Any loss, even from an "unavoidable" reason is unacceptable. That's what should drive every single one of us in our industry to work hard to better ourselves every day.
You might want to read The Challenger Launch Decision
and Truth, Lies, and O-Rings
. Both of them deal with some very interesting organizational factors that directly caused both Space Shuttle accidents.
Any loss of life is unacceptable. Both shuttles crashed because of negligence in NASA. That most certainly unacceptable.
God, we're a bunch of wusses.
Absolute boulderdash. First: There is no such thing as an operation that is zero-risk. Even when you strap on whatever regional airliner you fly, there's a chance, however remote (and it is extremely remote, nowadays), that you will not be coming home. A strategic safety goal of zero
preventable hull losses, serious injuries and deaths makes sense for common carriage. It makes a lot of sense for the space business too, but in manned spaceflight, we don't know what we don't know. We don't really know, I think, what is 'preventable' in that business. We're really good at mitigating a lot of airline flying related-risks, but this isn't an airline that we're talking about here. These guys are not operating on proven technologies, and so on.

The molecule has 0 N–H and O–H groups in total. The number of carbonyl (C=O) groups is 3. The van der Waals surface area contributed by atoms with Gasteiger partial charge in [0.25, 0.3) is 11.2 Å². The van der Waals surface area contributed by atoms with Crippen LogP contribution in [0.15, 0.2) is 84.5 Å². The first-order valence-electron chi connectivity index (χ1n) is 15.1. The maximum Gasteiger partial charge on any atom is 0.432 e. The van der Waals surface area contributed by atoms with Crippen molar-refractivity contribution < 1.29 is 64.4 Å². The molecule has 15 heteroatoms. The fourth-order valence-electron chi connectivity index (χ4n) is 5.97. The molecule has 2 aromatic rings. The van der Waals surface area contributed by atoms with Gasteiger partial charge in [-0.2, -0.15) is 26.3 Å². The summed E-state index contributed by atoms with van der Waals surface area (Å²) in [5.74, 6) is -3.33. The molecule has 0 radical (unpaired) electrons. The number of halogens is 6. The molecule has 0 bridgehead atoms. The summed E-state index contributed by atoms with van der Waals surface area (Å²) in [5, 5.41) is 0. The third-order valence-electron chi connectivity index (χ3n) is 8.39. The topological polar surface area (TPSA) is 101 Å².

We just haven't done that much of it. We're really good at flying airliners. We're excellent at it, in fact, in this country. But we haven't had nearly
that level of experience with manned spaceflight, and people are going to continue to die in the race to conquer the stars, just as they did in conquering the sky. It's not an excuse for malfeasance, criminal neglect, or things like the Challenger/Columbia
disasters, but we'd be wise to re-read Gus Grissom's quote.
Spaceflight is not the airlines. In many ways we don't really know what we're doing on spaceflight. Consider that 100 years ago we didn't know what we were doing in airplanes, either. I consider it relatively amazing (given the nature of the technologies and performance extremes involved and ignoring organizational hogwash that was responsible for the Shuttle accidents) that the casualty rate for our manned spaceflight programs hasn't been higher
. The Apollo system pushed the limits of the day's technology and human performance; that a single LM was not splattered across the surface of the Moon is truly remarkable.
Bureaucracy killed the Challenger/Columbia astronauts. I would call those accidents avoidable. But I'm really surprised there weren't more. (I mean, they signed the Shuttle off as "airworthy" after a grand total of four all-up flights. Four flights. Just four. Harumph. Experimental...)